This is post number 18 in the series “30 Days of Tales from the Loop,” a celebration of the game set in an 80s that never was.
There are a few other books I’d like to bring to the attention of my fellow Tales from the Loop fans. Some are other 80s-related roleplaying games, while others are not, but are still relevant in some way.
|Image by Forrest Aguirre.|
Beyond the Silver Scream by Forrest Aguirre is a Dungeon Crawl Classics adventure in which the PCs are high school kids in the 70s or 80s. The adventure starts in a movie theater and moves on to weirder places from there. I bought this at Gen Con 2016 (because games where you play as 80s kids are an easy sell for me), and I like the simple but fun details that go into making your zero-level kid.
|Image by Spectrum Games.|
Cartoon Action Hour is a game of 80s Saturday-morning-cartoon action. The game uses “cartoon logic” as its foundation and de-emphasizes violence. Cartoon Action Hour’s publisher, Spectrum Games, also sells separate series books, each containing a new setting. One of these books, Punk Rock Saves the World, was written by the author who wrote Tales from the Loop’s American setting: Matt Forbeck.
|Image by Nerdy Games.|
Rememorex is the first Kickstarter project by Nerdy City, and bills itself as “the tabletop role-playing game of suburban ’80s horror.” The Kickstarter has reached its funding goal and (as of today, June 18) it has 13 days remaining. The game’s Kickstarter page says that Rememorex will use a simple, streamlined system and include three new mechanics called “the Tracking Error, the Clip Show, and the Montage.” I’m a backer, and I’m looking forward to seeing how this game comes out, which is expected to be around January 2018.
vs Stranger Stuff is a Stranger Things tribute by Fat Goblin Games, using the VsM Engine by Phillip Reed. Like Fat Goblin’s previous VsM game, vs Ghosts (which I mentioned during Ghostbusters month last year), vs Stranger Stuff is a short, rules-light game designed to evoke the feel of its source material while avoiding a lot of complex mechanics. The publisher offers several short adventures for the game, including one set at Christmas and one featuring creepy clowns.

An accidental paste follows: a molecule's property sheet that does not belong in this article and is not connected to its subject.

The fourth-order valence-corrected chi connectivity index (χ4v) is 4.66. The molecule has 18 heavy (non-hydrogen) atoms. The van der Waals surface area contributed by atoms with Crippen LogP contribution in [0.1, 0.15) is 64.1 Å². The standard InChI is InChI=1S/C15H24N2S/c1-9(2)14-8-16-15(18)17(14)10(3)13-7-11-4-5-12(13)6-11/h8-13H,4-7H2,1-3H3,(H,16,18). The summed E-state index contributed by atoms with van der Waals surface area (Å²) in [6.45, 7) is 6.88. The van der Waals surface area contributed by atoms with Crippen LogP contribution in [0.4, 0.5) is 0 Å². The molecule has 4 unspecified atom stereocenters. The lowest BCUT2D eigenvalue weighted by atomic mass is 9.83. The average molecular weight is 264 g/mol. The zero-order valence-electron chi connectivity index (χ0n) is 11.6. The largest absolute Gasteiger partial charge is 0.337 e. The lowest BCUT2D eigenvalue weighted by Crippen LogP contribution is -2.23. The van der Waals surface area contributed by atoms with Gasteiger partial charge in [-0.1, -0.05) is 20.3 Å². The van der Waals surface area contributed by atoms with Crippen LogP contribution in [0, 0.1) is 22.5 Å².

|Image by Fria Ligan.|
The Tales from the Loop art book by Simon Stålenhag is the book that led directly to the roleplaying game, so you should not be surprised to see beautiful depictions of Swedish landscapes, robots, dinosaurs, cooling towers, and 80s Kids. Many of the full-page art spreads are accompanied by anecdotes that give some details about what’s going on in the images—and all of these narratives are compelling and evocative and make you want more.
|Image by Fria Ligan.|
Speaking of wanting more…Things from the Flood is Simon’s second art book, a follow-up to Tales from the Loop. Things from the Flood extends the narrative to the 1990s, “the decade of great change when the outside world truly came to Scandinavia.”
|Image by Evil Hat Productions.|
Designers & Dragons: The 80s is book two of Shannon Appelcline’s four-volume set containing a detailed summary of the tabletop roleplaying hobby. Even if your Bookworm doesn’t need such in-depth details about what was happening at her favorite publisher at the time, you as a player or GM will probably enjoy this overview of game releases and some of the drama that went on behind the scenes.
Do you know of a Tales from the Loop-adjacent book or game I haven’t mentioned here? Let me know in the comments.